When HECS (HELP) was introduced in 1989 it applied only to undergraduates in public sector universities. It has now spread in Australia to cover post-graduates, private universities and some tertiary courses, many TAFE diploma courses and even apprenticeship wage top-ups.
The system has been adopted in around eight other countries as well and can be characterised as a quiet revolution in post-compulsory international education. This is how it should be, because income-contingent loans remove the serious barrier to educational participation of upfront fees while providing lifetime repayment protection for all debtors.
But the HELP revolution remains seriously incomplete because this sort of educational financing protection is nowhere to be seen in many parts of the vocational education and training (VET) sector, which still suffers from the scourge, hostility and unfairness of upfront fees.
The Mitchell Institute proposed expanding income-contingent loans to all tertiary students. They asked us to investigate the cost implications, the results of which have just been published.
The critical starting point is that income-contingent loans are not available for the majority of Certificate III and IV students, yet students intending to undertake these qualifications face increasingly significant upfront fees.
This is poor policy because charging upfront fees disproportionately and adversely affects those from poor socioeconomic backgrounds. Not only is this inequitable, it is also economically inefficient, because such arrangements inevitably limit the participation of motivated but financially constrained prospective skilled labour. It is a waste for the whole country.
If designed properly, an income-contingent loan is a superior option to upfront fees. It provides a training opportunity regardless of current financial means and offers insurance since repayments depend on future income.
The challenge in handing out more loans
If income-contingent loans are expanded to Certificate III and IV students, there are a number of arguments for revisiting some of the existing rules. In one way or another these relate to the need to recover considerable proportions of the debt when an income-contingent loan is applied to a different aspect of the post-compulsory education system.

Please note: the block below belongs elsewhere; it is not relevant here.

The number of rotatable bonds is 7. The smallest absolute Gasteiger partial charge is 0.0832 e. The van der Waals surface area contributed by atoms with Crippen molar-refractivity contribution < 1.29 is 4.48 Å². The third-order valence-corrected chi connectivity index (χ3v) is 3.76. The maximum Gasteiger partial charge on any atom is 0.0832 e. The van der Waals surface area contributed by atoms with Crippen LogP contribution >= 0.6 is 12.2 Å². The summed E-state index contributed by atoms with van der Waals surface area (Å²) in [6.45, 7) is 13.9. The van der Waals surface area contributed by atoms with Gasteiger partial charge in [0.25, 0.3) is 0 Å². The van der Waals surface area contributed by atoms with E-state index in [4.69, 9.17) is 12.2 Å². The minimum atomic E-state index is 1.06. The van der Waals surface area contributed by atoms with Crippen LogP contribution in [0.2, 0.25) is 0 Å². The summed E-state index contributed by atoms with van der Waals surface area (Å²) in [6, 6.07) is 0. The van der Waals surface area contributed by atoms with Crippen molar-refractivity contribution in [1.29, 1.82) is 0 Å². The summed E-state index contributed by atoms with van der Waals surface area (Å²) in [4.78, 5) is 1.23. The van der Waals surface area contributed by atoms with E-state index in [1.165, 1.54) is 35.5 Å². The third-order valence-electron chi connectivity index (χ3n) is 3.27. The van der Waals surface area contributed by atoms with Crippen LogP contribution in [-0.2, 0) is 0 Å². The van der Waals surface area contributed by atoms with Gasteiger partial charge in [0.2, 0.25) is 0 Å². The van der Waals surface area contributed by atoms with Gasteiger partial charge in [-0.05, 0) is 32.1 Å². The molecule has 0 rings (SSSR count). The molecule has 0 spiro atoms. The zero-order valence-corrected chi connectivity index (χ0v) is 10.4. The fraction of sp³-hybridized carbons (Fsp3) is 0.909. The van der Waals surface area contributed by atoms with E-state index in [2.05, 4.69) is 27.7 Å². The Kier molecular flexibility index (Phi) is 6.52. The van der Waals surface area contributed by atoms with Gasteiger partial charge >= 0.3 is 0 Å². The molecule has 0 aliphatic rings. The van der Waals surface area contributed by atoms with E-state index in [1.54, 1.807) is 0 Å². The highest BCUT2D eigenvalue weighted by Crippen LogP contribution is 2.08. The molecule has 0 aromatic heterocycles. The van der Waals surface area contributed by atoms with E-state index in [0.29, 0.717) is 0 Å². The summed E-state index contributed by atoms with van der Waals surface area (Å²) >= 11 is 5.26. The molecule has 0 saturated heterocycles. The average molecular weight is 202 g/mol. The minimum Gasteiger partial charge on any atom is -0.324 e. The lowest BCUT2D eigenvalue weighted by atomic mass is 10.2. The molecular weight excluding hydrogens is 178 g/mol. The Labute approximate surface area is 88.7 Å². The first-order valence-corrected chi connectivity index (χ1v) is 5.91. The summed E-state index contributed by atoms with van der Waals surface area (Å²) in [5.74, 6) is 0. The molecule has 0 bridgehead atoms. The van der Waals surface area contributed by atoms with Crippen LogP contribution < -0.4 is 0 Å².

First, there is a fiscal sustainability argument. Compared to university graduates, Certificate III and IV completers have low incomes and, for women, low employment outcomes.
We found that if income-contingent loans were extended to Certificate III qualifications under current HELP rules, the proportion of the loan amount that is not expected to be repaid may reach as high as 60% for female Certificate III debtors. Without corresponding increases in charges, governments would be reluctant to bear these costs.
Second, there is a question of equity within the pool of all students: if university graduates are repaying most of their loans, is it fair if Certificate III debtors repay much smaller proportions of their loan debt? And there is an equity issue for all taxpayers, since lower repayments mean higher subsidies.
The modifications to HELP that are modelled and examined in our report, and which we apply to all VET students from Certificate III upwards, involve combinations of decreases in repayment thresholds and rates, and variations to loan indexation and surcharges.
The results demonstrate that the choice of income-contingent loan parameters has a very significant impact on the magnitude of subsidies and the distribution of costs among debtors. For example, application of a minimum repayment threshold of A$40,000 per annum (with a 2% repayment rate), plus a loan surcharge of 10%, could reduce subsidy ratios by 15% compared to the current system.
VET is in need of important reform, including with respect to the current accreditation issues, which are undermining the integrity of the system. However, to make sure the system is equitable, there is a critical need to remove upfront fees and expand HELP to cover all Certificate III and IV adults in education and training.
If this occurred, government subsidies would increase if there were no increase in tuition charges. If governments are reluctant to boost funding of tertiary education, then there is a range of modifications to offset greater income-contingent loan subsidies that would arise from including Certificate III and IV debtors.
We illustrate that, with thoughtful variations in design and collection rules, the loan system could be modified in a way that would preserve the insurance features of income-contingent loans that facilitate participation, individual affordability and equity.
Bruce Chapman is Director, Policy Impact, Crawford School of Economics and Government at Australian National University.
Timothy Higgins is Senior Lecturer, Research School of Finance, Actuarial Studies & Applied Statistics at Australian National University.
This article was originally published on The Conversation. Read the original article.
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